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A Mere Confession

Listen, I've been wearing flannels for years. This is a mere confession, as I can't stop and I won't stop. We  all know people like this. People kind of loud about what they do well and even louder about what they don't. People who think that by virtue of a defensive admission, they've become less culpable in the messes they make. Man, I told you I was gonna spill that milk, man. That milk was ready to spill.

Or, hey, I'm an outspoken person...I just tell it like it is

How many times have you heard that: I just say what's on my mind. I don't have a filter.

And you're all like,  okay great!  That doesn't give you carte blanche to say dumb, irreverent things at the most inopportune times! There's nothing more honest about being that kind of idiot. 

But I refuse to acknowledge flannel wearing as a problem and thus, as Jason Isbell has said, I ain't never gonna change because I ain't doing nothing wrong.

So, all that is to say, there's nothing really wrong with Butt Rock (point three might be the most fitting definition) in the sense that taste is subjective and you have to find the lane of traffic your most comfortable in, and then drive there, you know--the rest of the thing be damned. I've just found that post-grunge stuff, for example, really isn't my thing. I'm not going to hold it against Collective Soul that the greatest chorus they ever wrote was, MMMM......Yeeahhh. That's the sound I make when I'm eating a cheeseburger. So we have that noise in common--it's not a personal thing. But it's why I ask people who work for me what records they're listening to or what books they're reading. I ask them this before they're working for me.

And I want them to answer the question so I can quietly make wild and baseless judgments about who they are as people based off of the types and kinds of media and music they're consuming.

Look man. I'm just being honest here. This isn't a me problem. If you can't handle it, it kinda sounds like a you problem. I didn't make Collective Soul suck. That's not my problem.

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Words mean things

I went to McDonalds the other day because of the PlayPlace. My kids wanted to run around with a few friends' kids, which turned into them running around with all kinds of kids--most of whom I did not know. So, I couldn't yell at them (the ones I didn't know) for making loud animal (?) noises and acting drunk. I just sat there and dreamed about yelling at them and that felt pretty good. 

I ordered an Artisan Grilled Chicken Sandwich (TM) and a side salad. When I asked the cashier if they had fat-free salad dressing she paused, looked down at he register, pressed a few buttons, paused again, and said, "No." She looked as if she took offense to the question, so as to preempt anything further I told her that I usually ate like an idiot and was just getting used to asking questions like, "What menu item will kill you the slowest?" She pressed a few more buttons. Turns out the answer is low-fat Italian dressing.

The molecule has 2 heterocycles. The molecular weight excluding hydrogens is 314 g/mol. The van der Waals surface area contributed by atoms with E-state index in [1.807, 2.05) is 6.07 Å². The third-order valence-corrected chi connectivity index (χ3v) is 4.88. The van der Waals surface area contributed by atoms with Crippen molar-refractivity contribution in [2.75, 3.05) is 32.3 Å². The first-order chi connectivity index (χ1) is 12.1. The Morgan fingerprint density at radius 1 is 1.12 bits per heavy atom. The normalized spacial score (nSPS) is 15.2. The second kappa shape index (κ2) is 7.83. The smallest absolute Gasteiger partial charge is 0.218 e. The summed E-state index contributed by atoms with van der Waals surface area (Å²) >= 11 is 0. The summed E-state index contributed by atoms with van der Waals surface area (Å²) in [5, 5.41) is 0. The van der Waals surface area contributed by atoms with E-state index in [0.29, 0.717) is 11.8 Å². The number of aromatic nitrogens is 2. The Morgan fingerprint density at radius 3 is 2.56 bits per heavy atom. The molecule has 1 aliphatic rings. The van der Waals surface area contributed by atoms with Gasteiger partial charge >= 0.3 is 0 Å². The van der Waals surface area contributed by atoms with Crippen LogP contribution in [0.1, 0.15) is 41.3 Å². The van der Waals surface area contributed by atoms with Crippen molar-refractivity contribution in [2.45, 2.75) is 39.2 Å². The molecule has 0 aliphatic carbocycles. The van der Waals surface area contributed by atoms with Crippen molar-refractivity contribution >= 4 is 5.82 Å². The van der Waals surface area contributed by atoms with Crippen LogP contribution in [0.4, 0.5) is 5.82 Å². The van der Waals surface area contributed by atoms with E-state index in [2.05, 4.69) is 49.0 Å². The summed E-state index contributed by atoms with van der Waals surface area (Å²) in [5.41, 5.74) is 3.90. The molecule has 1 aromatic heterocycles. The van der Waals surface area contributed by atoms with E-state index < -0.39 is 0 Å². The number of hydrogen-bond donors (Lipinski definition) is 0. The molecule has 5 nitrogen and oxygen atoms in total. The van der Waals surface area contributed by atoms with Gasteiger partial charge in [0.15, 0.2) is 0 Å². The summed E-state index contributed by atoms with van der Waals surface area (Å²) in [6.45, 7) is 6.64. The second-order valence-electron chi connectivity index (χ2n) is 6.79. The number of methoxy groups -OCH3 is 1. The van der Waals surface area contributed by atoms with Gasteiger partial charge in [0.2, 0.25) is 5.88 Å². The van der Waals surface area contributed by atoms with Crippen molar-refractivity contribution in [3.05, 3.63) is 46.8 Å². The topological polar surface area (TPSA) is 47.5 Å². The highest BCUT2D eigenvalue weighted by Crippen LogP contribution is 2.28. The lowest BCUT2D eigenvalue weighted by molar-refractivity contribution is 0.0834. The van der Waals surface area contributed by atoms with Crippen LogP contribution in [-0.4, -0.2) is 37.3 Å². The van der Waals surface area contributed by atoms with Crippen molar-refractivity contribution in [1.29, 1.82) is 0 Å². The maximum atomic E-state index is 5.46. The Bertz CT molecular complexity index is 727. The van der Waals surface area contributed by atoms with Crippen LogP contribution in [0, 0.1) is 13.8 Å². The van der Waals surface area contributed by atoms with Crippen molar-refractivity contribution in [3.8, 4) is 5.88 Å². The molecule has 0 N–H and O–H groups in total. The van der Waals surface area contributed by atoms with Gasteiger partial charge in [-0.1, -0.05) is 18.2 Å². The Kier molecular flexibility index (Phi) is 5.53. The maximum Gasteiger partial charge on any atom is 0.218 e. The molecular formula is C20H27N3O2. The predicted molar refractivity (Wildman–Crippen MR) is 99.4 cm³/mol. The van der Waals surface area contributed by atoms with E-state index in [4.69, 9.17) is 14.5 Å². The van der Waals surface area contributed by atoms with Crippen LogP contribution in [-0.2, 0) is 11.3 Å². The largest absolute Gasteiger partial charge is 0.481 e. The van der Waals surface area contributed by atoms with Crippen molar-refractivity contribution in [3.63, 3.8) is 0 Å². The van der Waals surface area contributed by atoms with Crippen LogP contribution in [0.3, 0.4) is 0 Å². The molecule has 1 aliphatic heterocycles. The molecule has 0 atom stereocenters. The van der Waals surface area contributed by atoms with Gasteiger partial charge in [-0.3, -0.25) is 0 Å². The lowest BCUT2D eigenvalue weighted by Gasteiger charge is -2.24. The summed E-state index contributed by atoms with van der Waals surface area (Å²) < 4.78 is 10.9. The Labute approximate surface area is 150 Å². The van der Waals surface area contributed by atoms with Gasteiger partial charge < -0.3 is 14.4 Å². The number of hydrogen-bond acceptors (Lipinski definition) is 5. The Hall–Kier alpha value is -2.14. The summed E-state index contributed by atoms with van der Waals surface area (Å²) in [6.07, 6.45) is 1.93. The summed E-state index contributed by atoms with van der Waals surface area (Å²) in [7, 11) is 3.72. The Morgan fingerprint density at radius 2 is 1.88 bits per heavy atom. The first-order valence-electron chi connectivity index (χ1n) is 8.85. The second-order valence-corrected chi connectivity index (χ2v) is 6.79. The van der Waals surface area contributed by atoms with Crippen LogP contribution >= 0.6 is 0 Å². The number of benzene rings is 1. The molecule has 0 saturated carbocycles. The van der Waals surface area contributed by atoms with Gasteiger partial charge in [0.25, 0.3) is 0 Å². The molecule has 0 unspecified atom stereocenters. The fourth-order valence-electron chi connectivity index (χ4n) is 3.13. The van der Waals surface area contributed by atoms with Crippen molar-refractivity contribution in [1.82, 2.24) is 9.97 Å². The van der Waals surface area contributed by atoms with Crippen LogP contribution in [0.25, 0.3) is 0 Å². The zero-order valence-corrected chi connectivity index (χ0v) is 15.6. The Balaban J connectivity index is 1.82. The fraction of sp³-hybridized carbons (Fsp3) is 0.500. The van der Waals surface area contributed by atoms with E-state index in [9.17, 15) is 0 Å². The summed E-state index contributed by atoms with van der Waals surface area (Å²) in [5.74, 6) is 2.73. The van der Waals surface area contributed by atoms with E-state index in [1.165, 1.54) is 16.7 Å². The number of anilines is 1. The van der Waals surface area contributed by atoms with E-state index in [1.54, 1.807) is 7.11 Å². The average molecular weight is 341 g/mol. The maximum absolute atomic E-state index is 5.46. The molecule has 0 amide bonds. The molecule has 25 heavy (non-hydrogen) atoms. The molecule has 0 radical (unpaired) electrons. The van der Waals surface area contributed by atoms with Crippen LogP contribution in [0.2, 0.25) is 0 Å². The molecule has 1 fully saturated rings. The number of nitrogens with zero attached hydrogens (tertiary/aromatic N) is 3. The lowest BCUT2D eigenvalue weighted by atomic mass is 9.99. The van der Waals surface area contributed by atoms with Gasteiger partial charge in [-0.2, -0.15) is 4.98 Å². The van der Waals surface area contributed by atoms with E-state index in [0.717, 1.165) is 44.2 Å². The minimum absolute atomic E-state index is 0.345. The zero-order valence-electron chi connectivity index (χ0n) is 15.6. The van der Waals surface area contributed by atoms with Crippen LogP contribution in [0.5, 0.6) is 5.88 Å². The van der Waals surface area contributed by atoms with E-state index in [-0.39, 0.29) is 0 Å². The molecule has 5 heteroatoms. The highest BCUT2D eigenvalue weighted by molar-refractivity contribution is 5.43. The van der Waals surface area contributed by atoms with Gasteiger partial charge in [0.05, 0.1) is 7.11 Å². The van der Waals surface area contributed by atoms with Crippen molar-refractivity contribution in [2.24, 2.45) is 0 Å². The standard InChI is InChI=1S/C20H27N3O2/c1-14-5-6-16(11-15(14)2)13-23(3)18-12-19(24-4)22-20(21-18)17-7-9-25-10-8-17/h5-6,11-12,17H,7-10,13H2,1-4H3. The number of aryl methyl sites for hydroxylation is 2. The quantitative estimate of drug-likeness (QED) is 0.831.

I sat down and before I opened the sandwich box observed a moment of silence for the word Artisan. Call me old-fashioned, but words should mean something. That word has been tortured; its meaning expunged; its corpse sent from from some nondescript corporate boardroom and  laid to rest on cardboard for the masses. The sandwich was--all things considered--pretty good, if not undersized, but the packaging wasn't fooling anyone. 

When we talk to food distributors, we find ourselves trying to explain the concept of ingredient lists. And, I know what you're thinking. Ingredient lists aren't concepts. They're nouns, man. They're things. Hand the list over, get the ingredients. But with some of the bigger guys, it's not simple. They're constantly trying to push pre-made pastry shells, fillings full of preservatives, proprietary mixes and coatings. They push this stuff off to people as artisanal too, when really--its never about the raw material and it ain't real food. That's frustrating for us in a way because certain words and phrases are bandied about carelessly and to the conscious consumer, it's easy to become skeptical of gasbag droning on about the virtues of the Artisan Chicken Sandwich as a menu item delivered to an audience of roughly 33,000 restaurants. Skepticism bleeds, man.  And we feel a little silly here because we're not trying to be self-righteous about the work involved in our products and the arduous nature of working with simple ingredient lists. We understand that no one is buying the branding, but we would've called the thing Pretty Good Grilled Chicken Sandwich. That's all we're saying.

Because it's a pretty good chicken sandwich and there's nothing wrong with that. That's all we're saying.



Go forth and be caffienated

We don't mean to project. Like, we're into something but we don't mean to assume that everyone else is, then, into that something. There has to be a word for that, other than father-in-law, for the person who doesn't understand that taste is subjective. 

But, we're really into coffee. The stuff has a hold on us. Those beans, they're our little, oily opiates, man. We're subjugated. I once tried quitting coffee, but I got a headache. Then I puked. Knees were really bent, man. I'm a healthy addict. Some of you probably are too. Judge us. Whatever. We stand here accused, drinking. But, we like experimenting with the coffee stuff too. Not just out of necessity, but because it's kind of fun. So we're trotting out a bigger coffee menu at Rule of Pie. 

We're serving a Dirty Hippie. The Dirty Hippie is a hot chai latte with a shot of our espresso. We serve it with scratch made whip. The big un' is a double shot. This is the part where someone makes a joke about Rick being a big, dirty hippie. We're fine with that. Apparently, Starbucks has something like this on a secret menu. Secret menus are really something I don't understand. Like, if the thing was good enough, it wouldn't be a secret. It'd move from a secret, a thing customers use smugly (I KNOW THE SECRETS. I'M SUCH A SMART COMPANY MARK. DO YOU EVEN STARBUCKS, BRO?) to a thing worth promoting and selling.

We're serving a Vagabond Mélange. The Vagabond Mélange is a nod to our decaf customers, recognizing that they kind of get the shaft with us not having a decaf espresso blend. The drink is Jen's Joe Mexican decaf, Madagascar vanilla and our signature whip.

We're serving a Snow Shovel, which is a scoop of our homemade ice cream dropped into some Steam Shovel brew. We flavor it with a lot of variety: chocolate, white chocolate, peppermint, etc. 

We're serving a White Lighting. White chocolate syrup, double the espresso of a standard latte, and steamed milk. 

We're serving a lot more variance. I'll quit naming for now and hope that you come check it out. 

If you have ideas, drinks that you might want us to replicate or think about building on, let us know!